The South China Sea has become an area of intense military operations especially since the second half of 2020, which has seen more combat-simulation drills by the PLA than ever before while the US counter this aggression with adequate firepower projection.
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With Taiwan in its focus, Washington has started cornering Beijing with a new arms race in the Asia-Pacific, by arming Taipei with state-of-the-art F-16V “Viper” jets and pushing F-35s into the region.
On August 26th, China said that it intercepted an American U-2 spy plane flying over its no-fly zone where its aircraft carrier Shandong was conducting crucial military drills, a move that seriously escalated the tensions in the region. Lately, Beijing had also accused U.S. Navy’s spy planes to be operating in its region with civilian IDs- each time warning to shoot it down.
Amid the events, the star of the U.S. Navy’s surveillance capabilities which has been harnessed to its best is the Boeing’s P-8 Poseidon maritime surveillance and anti-surface/submarine warfare aircraft, which has been used extensively in the region.
In the recent string of events, it was reported that a P-8A aircraft of the U.S. Navy took off on a surveillance sortie from the Kadena airbase in Japan armed with Harpoon anti-ship missiles.
The AGM-84 Harpoon missiles are considered to be one of the greatest threats to the PLA Navy’s ships in the region after the Indian BrahMos missiles, and the most used among the navies operating in the region.
While BrahMos is only carried by Indian surface ships on patrol in the South China Sea, Harpoon missiles are the mainstay of most major navies in the region, in service with Japan, South Korea, and most importantly, Taiwan.
The P-8 has 6 external hardpoints and 5 internal weapons bays which can carry a load of both AGM-84 Harpoon missile (and its variants), Mk-54 Torpedoes, depth charges, mines, and the latest HAAWC (which stands for High Altitude Anti-Submarine Warfare Weapon Capability, is an add-on kit for the Mk-54 torpedoes to enhance their range while firing from high altitude).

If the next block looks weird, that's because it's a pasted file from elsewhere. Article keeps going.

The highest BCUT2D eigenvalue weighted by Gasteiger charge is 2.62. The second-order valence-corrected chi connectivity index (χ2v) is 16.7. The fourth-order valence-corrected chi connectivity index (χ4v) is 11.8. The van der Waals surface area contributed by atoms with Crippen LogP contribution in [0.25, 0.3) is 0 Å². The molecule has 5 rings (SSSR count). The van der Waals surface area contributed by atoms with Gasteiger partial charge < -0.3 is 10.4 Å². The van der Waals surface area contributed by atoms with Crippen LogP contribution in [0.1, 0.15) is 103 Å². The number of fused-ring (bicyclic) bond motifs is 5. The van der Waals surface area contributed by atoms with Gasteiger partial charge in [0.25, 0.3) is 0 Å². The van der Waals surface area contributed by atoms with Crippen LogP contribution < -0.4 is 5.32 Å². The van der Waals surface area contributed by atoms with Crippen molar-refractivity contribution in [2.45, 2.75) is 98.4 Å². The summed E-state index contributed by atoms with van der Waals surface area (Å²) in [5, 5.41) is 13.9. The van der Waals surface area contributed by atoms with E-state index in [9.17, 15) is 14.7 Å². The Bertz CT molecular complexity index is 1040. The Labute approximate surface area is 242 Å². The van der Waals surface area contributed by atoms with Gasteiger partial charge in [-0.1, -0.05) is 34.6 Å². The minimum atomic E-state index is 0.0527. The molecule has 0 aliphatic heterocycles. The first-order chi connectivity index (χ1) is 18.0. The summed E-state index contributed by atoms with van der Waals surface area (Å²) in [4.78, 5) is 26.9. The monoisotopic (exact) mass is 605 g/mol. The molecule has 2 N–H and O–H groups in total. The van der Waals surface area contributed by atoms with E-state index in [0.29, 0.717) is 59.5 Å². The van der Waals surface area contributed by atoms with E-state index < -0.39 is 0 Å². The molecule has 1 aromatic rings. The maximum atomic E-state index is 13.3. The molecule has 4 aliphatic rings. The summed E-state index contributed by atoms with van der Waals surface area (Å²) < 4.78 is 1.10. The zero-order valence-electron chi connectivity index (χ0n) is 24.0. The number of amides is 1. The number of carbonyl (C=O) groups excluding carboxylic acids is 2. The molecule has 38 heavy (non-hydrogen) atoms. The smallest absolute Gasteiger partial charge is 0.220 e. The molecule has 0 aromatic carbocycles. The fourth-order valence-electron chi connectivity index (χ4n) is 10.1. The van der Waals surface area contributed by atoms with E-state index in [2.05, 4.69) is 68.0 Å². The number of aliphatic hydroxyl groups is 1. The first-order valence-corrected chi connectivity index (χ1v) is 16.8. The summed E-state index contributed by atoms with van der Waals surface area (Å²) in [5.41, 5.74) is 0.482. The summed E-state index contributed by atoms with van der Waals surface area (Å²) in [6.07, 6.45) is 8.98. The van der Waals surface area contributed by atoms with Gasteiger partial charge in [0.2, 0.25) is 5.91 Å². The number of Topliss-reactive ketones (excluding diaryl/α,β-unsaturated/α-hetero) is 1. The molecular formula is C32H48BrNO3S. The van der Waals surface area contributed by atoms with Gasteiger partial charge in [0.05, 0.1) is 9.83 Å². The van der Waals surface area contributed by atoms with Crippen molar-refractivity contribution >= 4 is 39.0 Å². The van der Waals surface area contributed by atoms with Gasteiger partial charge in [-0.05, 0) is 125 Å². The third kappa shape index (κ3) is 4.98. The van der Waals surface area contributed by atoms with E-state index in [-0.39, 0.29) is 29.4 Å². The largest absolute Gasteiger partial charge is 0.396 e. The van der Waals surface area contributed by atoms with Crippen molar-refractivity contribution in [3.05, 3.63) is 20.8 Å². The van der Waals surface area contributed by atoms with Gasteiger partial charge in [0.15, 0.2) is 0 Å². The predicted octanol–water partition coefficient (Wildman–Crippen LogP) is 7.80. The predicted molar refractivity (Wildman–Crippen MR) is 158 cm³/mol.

The U.S. Navy’s P-8As have been a crucial platform and probably the most feared by the PLA-Navy. Made specifically for maritime security roles and armed to the teeth, this aircraft is able to successfully deter and destroy any Naval intrusion or misadventure.
China has always been a critic of the aircraft’s deployment and its operations within the “nine-dash line,” an area which it considers as part of its own territory.
The aircraft has been popular among aviation enthusiasts and global navies alike. Apart from the U.S. Navy, till now, it has been exported to Australia, United Kingdom, Norway, New Zealand, South Korea, and most importantly to Beijing’s regional foe – India.
While the aircraft was specifically made for maritime surveillance and maritime warfare usage, the Indians have been very successful in harnessing its capabilities on land too. The P-8’s Indian export variant, the P-8I Neptune, is also equipped with a CAE Inc AN/ASQ-508A Magnetic Anomaly Detector (MAD) and a Griffon Corporation Telephonics APS-143C(V)3 multi-mode radar.
Currently, the Indian Navy has deployed the P-8I Neptune in Ladakh as a surveillance platform, complementing its MiG-29K and the Indian Air Force’s MiG-29UPG, Mirage-2000, Su-30MKI, and other fixed-wing and rotary-wing aircraft in the region.
The platform can be successfully used in battlefield surveillance and management roles, which was also done during the 73-day Doklam standoff among Indian and PLA troops in 2017.
In 2020, the Chief of Defense Staff of the Indian forces, Gen. Bipin Rawat revealed “I came to know about the capabilities of the P-8I anti-submarine warfare planes after they were deployed in Doklam for surveillance.” It was also used during the 2019 Pulwama attack aftermath, where it was used to keep an eye on the Pakistani army movements.